MOUNT EVEREST was first observed by the Survey of India in 1849, but it was not until three years later that its great height was realised. From the plains of India it is only one among many conspicuous peaks, and its distance from the Indian frontier across the whole width of Nepal often prevents its being seen at all. In these circumstances, it was not surprising to find that there was no Indian name for the peak. The first names proposed were the Nepalese names Devadhunga and Gaurisankar. The first, however, was found to be non-existent as a peak name in Nepal, and the second belongs to another peak. There was no entry of the surveyors into Tibet in those days, and, in the lack of Indian and Nepalese names, it was necessary to find a title for the peak. This was done in 1865 by naming it after Sir George Everest, of the Trigonometrical Survey of India.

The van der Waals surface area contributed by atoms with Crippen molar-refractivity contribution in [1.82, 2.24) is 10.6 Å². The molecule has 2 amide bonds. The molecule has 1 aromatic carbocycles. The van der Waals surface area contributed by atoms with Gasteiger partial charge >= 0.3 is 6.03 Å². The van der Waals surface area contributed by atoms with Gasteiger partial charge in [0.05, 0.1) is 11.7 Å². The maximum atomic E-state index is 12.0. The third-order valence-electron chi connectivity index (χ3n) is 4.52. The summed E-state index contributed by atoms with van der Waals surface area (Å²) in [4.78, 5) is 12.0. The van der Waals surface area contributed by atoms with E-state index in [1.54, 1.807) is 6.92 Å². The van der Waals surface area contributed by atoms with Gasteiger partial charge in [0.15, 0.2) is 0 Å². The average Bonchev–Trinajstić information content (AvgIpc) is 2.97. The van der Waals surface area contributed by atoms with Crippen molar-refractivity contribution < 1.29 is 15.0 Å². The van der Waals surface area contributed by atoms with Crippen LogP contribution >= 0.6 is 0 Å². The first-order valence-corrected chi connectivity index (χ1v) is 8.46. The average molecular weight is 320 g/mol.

NATURE, Nov. 10, 1904.
Survey of India. Professional Paper No. 26: Mount Everest and its Tibetan Names? a Review of Sir Sven Hedin's Book. By Col. Sir Sidney Burrard. Pp. ii + 18. (Dehra Dun: Survey of India, 1931.) 8 annas? 10d.
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The Name of Mount Everest. Nature 127, 686 (1931). https://doi.org/10.1038/127686a0